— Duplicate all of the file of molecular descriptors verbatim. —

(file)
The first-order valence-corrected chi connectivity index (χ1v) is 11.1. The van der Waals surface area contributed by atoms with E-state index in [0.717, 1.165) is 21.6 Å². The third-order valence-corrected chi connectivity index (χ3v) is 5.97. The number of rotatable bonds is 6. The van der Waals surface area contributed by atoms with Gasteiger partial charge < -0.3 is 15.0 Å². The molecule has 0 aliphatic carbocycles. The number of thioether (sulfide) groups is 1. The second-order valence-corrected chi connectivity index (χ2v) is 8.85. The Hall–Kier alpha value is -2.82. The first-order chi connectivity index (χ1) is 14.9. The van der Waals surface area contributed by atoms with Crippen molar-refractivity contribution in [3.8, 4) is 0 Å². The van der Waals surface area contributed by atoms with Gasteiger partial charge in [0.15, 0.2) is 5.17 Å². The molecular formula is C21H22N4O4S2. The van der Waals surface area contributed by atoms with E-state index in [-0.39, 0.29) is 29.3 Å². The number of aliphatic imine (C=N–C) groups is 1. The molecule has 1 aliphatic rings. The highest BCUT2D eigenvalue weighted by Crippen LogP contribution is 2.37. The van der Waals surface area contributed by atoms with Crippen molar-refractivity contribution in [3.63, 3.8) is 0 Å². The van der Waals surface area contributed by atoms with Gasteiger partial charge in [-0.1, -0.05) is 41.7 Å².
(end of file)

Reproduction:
The first-order valence-corrected chi connectivity index (χ1v) is 11.1. The van der Waals surface area contributed by atoms with E-state index in [0.717, 1.165) is 21.6 Å². The third-order valence-corrected chi connectivity index (χ3v) is 5.97. The number of rotatable bonds is 6. The van der Waals surface area contributed by atoms with Gasteiger partial charge < -0.3 is 15.0 Å². The molecule has 0 aliphatic carbocycles. The number of thioether (sulfide) groups is 1. The second-order valence-corrected chi connectivity index (χ2v) is 8.85. The Hall–Kier alpha value is -2.82. The first-order chi connectivity index (χ1) is 14.9. The van der Waals surface area contributed by atoms with Crippen molar-refractivity contribution in [3.8, 4) is 0 Å². The van der Waals surface area contributed by atoms with Gasteiger partial charge in [0.15, 0.2) is 5.17 Å². The molecular formula is C21H22N4O4S2. The van der Waals surface area contributed by atoms with E-state index in [-0.39, 0.29) is 29.3 Å². The number of aliphatic imine (C=N–C) groups is 1. The molecule has 1 aliphatic rings. The highest BCUT2D eigenvalue weighted by Crippen LogP contribution is 2.37. The van der Waals surface area contributed by atoms with Crippen molar-refractivity contribution in [3.63, 3.8) is 0 Å². The van der Waals surface area contributed by atoms with Gasteiger partial charge in [-0.1, -0.05) is 41.7 Å².